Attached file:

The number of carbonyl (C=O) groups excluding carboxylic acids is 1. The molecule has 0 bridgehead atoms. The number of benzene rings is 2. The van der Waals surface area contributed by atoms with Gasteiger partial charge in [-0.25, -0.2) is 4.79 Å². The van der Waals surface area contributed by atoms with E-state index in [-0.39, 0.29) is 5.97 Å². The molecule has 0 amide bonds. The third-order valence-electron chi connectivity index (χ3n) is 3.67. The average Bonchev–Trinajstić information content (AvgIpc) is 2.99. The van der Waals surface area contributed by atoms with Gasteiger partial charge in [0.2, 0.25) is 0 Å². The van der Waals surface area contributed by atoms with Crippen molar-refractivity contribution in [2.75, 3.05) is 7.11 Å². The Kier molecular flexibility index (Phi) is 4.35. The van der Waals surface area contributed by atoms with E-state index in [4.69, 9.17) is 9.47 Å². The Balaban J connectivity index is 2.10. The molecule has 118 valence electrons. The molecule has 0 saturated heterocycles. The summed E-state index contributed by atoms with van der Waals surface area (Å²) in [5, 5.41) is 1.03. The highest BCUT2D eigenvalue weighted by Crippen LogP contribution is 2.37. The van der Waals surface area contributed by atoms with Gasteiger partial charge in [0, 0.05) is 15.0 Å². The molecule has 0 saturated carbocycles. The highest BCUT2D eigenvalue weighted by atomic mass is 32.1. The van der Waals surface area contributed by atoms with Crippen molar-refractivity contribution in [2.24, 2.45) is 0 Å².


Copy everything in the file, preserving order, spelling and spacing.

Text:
The number of carbonyl (C=O) groups excluding carboxylic acids is 1. The molecule has 0 bridgehead atoms. The number of benzene rings is 2. The van der Waals surface area contributed by atoms with Gasteiger partial charge in [-0.25, -0.2) is 4.79 Å². The van der Waals surface area contributed by atoms with E-state index in [-0.39, 0.29) is 5.97 Å². The molecule has 0 amide bonds. The third-order valence-electron chi connectivity index (χ3n) is 3.67. The average Bonchev–Trinajstić information content (AvgIpc) is 2.99. The van der Waals surface area contributed by atoms with Gasteiger partial charge in [0.2, 0.25) is 0 Å². The van der Waals surface area contributed by atoms with Crippen molar-refractivity contribution in [2.75, 3.05) is 7.11 Å². The Kier molecular flexibility index (Phi) is 4.35. The van der Waals surface area contributed by atoms with E-state index in [4.69, 9.17) is 9.47 Å². The Balaban J connectivity index is 2.10. The molecule has 118 valence electrons. The molecule has 0 saturated heterocycles. The summed E-state index contributed by atoms with van der Waals surface area (Å²) in [5, 5.41) is 1.03. The highest BCUT2D eigenvalue weighted by Crippen LogP contribution is 2.37. The van der Waals surface area contributed by atoms with Gasteiger partial charge in [0, 0.05) is 15.0 Å². The molecule has 0 saturated carbocycles. The highest BCUT2D eigenvalue weighted by atomic mass is 32.1. The van der Waals surface area contributed by atoms with Crippen molar-refractivity contribution in [2.24, 2.45) is 0 Å².